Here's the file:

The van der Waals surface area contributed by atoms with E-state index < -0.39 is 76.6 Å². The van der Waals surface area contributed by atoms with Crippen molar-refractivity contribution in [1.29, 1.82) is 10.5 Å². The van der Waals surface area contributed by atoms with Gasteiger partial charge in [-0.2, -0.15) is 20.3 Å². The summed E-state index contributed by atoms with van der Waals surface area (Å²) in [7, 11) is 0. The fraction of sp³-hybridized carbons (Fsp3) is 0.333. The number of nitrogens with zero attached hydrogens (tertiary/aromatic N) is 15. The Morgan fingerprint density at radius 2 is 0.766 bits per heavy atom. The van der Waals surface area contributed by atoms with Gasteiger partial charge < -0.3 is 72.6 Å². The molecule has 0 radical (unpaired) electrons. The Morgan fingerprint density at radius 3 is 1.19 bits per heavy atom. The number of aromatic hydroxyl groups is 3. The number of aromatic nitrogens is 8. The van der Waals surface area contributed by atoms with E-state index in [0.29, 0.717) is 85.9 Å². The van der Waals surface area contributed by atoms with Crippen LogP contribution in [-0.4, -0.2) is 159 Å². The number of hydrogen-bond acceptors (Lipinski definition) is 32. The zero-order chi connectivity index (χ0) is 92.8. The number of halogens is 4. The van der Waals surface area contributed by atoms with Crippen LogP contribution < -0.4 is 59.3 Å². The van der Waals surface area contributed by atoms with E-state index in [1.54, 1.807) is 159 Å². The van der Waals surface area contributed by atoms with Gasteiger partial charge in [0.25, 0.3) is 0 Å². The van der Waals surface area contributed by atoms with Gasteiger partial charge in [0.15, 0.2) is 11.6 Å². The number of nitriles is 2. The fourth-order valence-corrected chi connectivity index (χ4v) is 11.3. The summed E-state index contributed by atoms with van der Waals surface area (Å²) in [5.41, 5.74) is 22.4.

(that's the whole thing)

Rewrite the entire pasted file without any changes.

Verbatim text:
The van der Waals surface area contributed by atoms with E-state index < -0.39 is 76.6 Å². The van der Waals surface area contributed by atoms with Crippen molar-refractivity contribution in [1.29, 1.82) is 10.5 Å². The van der Waals surface area contributed by atoms with Gasteiger partial charge in [-0.2, -0.15) is 20.3 Å². The summed E-state index contributed by atoms with van der Waals surface area (Å²) in [7, 11) is 0. The fraction of sp³-hybridized carbons (Fsp3) is 0.333. The number of nitrogens with zero attached hydrogens (tertiary/aromatic N) is 15. The Morgan fingerprint density at radius 2 is 0.766 bits per heavy atom. The van der Waals surface area contributed by atoms with Gasteiger partial charge < -0.3 is 72.6 Å². The molecule has 0 radical (unpaired) electrons. The Morgan fingerprint density at radius 3 is 1.19 bits per heavy atom. The number of aromatic hydroxyl groups is 3. The number of aromatic nitrogens is 8. The van der Waals surface area contributed by atoms with E-state index in [0.29, 0.717) is 85.9 Å². The van der Waals surface area contributed by atoms with Crippen LogP contribution in [-0.4, -0.2) is 159 Å². The number of hydrogen-bond acceptors (Lipinski definition) is 32. The zero-order chi connectivity index (χ0) is 92.8. The number of halogens is 4. The van der Waals surface area contributed by atoms with Crippen LogP contribution < -0.4 is 59.3 Å². The van der Waals surface area contributed by atoms with E-state index in [1.54, 1.807) is 159 Å². The van der Waals surface area contributed by atoms with Gasteiger partial charge in [0.25, 0.3) is 0 Å². The van der Waals surface area contributed by atoms with Gasteiger partial charge in [0.15, 0.2) is 11.6 Å². The number of nitriles is 2. The fourth-order valence-corrected chi connectivity index (χ4v) is 11.3. The summed E-state index contributed by atoms with van der Waals surface area (Å²) in [5.41, 5.74) is 22.4.